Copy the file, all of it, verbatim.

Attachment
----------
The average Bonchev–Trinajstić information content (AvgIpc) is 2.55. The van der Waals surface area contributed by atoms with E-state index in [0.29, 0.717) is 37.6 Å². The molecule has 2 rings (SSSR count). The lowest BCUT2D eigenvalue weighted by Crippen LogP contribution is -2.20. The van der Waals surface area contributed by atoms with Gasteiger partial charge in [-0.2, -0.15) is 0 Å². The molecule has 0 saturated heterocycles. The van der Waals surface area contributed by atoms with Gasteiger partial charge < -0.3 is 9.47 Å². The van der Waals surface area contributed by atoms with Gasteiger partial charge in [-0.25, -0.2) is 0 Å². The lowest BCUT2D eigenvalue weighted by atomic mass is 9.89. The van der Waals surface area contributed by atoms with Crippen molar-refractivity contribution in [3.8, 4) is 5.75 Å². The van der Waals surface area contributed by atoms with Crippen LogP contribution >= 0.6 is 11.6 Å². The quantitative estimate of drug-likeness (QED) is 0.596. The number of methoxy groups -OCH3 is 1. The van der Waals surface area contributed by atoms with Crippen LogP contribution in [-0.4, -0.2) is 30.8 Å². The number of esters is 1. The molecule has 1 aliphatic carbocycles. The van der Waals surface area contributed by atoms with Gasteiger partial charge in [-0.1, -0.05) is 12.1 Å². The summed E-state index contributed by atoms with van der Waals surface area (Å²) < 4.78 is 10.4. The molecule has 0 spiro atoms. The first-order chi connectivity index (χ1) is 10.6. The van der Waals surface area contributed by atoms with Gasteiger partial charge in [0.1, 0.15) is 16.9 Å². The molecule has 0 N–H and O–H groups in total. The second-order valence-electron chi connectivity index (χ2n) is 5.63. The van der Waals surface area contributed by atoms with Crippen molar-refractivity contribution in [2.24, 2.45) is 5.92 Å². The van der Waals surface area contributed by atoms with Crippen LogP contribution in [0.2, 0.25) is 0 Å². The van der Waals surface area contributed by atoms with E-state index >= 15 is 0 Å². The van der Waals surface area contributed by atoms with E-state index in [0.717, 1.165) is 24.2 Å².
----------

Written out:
The average Bonchev–Trinajstić information content (AvgIpc) is 2.55. The van der Waals surface area contributed by atoms with E-state index in [0.29, 0.717) is 37.6 Å². The molecule has 2 rings (SSSR count). The lowest BCUT2D eigenvalue weighted by Crippen LogP contribution is -2.20. The van der Waals surface area contributed by atoms with Gasteiger partial charge in [-0.2, -0.15) is 0 Å². The molecule has 0 saturated heterocycles. The van der Waals surface area contributed by atoms with Gasteiger partial charge < -0.3 is 9.47 Å². The van der Waals surface area contributed by atoms with Gasteiger partial charge in [-0.25, -0.2) is 0 Å². The lowest BCUT2D eigenvalue weighted by atomic mass is 9.89. The van der Waals surface area contributed by atoms with Crippen molar-refractivity contribution in [3.8, 4) is 5.75 Å². The van der Waals surface area contributed by atoms with Crippen LogP contribution >= 0.6 is 11.6 Å². The quantitative estimate of drug-likeness (QED) is 0.596. The number of methoxy groups -OCH3 is 1. The van der Waals surface area contributed by atoms with Crippen LogP contribution in [-0.4, -0.2) is 30.8 Å². The number of esters is 1. The molecule has 1 aliphatic carbocycles. The van der Waals surface area contributed by atoms with Gasteiger partial charge in [-0.1, -0.05) is 12.1 Å². The summed E-state index contributed by atoms with van der Waals surface area (Å²) < 4.78 is 10.4. The molecule has 0 spiro atoms. The first-order chi connectivity index (χ1) is 10.6. The van der Waals surface area contributed by atoms with Gasteiger partial charge in [0.1, 0.15) is 16.9 Å². The molecule has 0 N–H and O–H groups in total. The second-order valence-electron chi connectivity index (χ2n) is 5.63. The van der Waals surface area contributed by atoms with Crippen molar-refractivity contribution in [2.24, 2.45) is 5.92 Å². The van der Waals surface area contributed by atoms with Crippen LogP contribution in [0.2, 0.25) is 0 Å². The van der Waals surface area contributed by atoms with E-state index >= 15 is 0 Å². The van der Waals surface area contributed by atoms with E-state index in [0.717, 1.165) is 24.2 Å².